The Learner First founder and CEO Joanne McEachen traveled to Australia and New Zealand in recent weeks to share her leading thinking on deeper learning, educational measurement and assessment, and whole-system change.
On October 16, Joanne keynoted at the Queensland Deep Learning Lab in Queensland, Australia, where the conference focus was centered on developing learners who are creative, connected, and engaged. As Joanne shared with conference attendees, it’s not enough for school systems to say these outcomes are important, or even to say students are already developing them––“there’s no way to know if there’s no way to measure.” If we want our students to be creative, connected, and engaged as learners and as citizens of the world, schools have to place a more purposeful emphasis on the development of these outcomes. That emphasis is achieved when those outcomes are measured. Joanne introduced four overarching deeper learning outcomes – self-understanding, knowledge, competency, and connection – and explored how each outcome can be assessed, measured, and developed in schools.
The New Zealand Principals’ Federation (NZPF) conference, hosted from October 22-26 in Wellington, New Zealand, aimed to “explore the ways in which [educators] can be creative, while acknowledging the tension between this and the need to be compliant with [government] policy.” Attendees’ focused on how leaders’ creativity could help lead to flourishing futures for school systems and their learners. In her keynote presentation at the NZPF conference, Joanne shared the role of the leader in bringing deeper learning outcomes – and, therefore, flourishing futures – to life, exploring how leaders can find creative ways to:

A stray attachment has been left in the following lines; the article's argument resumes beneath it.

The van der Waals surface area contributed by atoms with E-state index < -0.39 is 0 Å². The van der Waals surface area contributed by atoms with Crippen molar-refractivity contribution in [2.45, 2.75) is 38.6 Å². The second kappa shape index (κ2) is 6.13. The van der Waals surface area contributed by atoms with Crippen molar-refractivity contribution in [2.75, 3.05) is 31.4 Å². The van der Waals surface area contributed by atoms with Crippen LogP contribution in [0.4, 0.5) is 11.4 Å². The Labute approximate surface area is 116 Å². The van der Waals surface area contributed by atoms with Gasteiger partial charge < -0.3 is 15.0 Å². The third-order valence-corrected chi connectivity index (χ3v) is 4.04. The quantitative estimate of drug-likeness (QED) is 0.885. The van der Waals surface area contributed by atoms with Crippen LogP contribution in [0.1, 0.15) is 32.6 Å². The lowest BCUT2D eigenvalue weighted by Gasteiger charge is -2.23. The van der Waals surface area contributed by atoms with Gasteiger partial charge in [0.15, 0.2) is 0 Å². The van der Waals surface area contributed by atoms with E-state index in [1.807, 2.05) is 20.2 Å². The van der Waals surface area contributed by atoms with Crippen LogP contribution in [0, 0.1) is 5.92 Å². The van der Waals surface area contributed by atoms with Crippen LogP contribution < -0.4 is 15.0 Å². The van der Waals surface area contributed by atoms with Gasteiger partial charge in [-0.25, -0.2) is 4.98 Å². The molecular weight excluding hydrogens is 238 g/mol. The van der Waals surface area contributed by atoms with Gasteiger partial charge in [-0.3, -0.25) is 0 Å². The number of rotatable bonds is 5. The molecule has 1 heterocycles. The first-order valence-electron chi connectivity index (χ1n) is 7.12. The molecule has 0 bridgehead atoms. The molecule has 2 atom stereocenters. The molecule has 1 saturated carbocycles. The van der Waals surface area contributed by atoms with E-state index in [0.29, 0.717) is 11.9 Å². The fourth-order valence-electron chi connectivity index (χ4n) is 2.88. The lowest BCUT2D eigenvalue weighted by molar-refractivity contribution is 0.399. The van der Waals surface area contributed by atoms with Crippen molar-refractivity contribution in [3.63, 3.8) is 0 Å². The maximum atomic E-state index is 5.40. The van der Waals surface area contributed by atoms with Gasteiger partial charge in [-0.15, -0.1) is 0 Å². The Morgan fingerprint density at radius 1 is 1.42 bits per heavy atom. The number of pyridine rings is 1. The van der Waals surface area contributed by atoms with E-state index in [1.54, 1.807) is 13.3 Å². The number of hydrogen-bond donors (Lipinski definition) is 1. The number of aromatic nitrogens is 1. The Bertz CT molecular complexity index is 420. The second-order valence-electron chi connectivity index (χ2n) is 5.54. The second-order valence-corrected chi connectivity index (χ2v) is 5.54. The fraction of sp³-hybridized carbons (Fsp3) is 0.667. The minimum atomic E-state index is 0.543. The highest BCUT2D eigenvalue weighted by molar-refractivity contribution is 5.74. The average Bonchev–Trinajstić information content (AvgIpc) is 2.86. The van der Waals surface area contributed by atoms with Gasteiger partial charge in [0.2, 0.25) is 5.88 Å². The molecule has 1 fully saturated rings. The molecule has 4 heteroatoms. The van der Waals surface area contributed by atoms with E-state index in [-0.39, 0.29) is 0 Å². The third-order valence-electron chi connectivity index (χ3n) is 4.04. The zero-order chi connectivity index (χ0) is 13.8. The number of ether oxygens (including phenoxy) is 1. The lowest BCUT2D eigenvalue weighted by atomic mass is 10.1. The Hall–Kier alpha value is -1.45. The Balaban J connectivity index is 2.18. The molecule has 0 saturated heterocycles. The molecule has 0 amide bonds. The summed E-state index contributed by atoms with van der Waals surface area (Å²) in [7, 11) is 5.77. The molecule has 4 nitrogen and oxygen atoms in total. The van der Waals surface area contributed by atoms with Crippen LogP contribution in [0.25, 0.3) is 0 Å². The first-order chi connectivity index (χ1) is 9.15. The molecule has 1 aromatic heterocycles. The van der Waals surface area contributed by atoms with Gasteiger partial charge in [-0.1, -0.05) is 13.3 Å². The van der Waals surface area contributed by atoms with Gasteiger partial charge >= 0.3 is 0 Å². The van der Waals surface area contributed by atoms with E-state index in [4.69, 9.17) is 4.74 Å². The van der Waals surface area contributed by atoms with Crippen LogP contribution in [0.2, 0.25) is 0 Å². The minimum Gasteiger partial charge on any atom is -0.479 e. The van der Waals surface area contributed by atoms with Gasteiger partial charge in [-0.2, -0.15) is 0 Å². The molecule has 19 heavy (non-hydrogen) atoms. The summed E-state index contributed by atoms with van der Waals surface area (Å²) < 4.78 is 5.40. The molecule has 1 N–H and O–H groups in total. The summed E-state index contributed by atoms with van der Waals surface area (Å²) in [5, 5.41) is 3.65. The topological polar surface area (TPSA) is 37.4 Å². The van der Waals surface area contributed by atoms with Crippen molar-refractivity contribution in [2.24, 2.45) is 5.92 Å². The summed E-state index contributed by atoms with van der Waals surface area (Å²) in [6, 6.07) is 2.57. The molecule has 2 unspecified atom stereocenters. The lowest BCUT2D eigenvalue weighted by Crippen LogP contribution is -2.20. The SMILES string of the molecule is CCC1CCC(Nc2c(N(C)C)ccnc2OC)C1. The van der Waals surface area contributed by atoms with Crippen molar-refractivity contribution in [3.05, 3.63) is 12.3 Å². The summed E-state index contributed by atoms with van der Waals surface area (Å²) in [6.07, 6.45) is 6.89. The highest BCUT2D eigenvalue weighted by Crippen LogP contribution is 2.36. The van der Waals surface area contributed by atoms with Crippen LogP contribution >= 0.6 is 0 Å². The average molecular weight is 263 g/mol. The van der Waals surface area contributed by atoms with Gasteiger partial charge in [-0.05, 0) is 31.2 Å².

- Make deeper learning a lens over everything they do
- Ensure they aren’t leading alone
- Model risk-taking and support others to “play”
- Question everything in light of its impact on learners
- Lead all the way through to measured outcomes
Both keynote presentations shared insights from Measuring Human Return: Understand and Assess What Really Matters for Deeper Learning, co-authored by Joanne and published earlier in October by Corwin Press, which provides the framework, tools, and approaches for measuring and developing students’ deeper learning outcomes.
In closing, Joanne left each conference’s attendees with three questions:
- Who are you?
- How do you fit into the world?
- How can you contribute back to humanity?
They’re the questions all school systems should help their learners explore – and the questions that should drive every educator, too.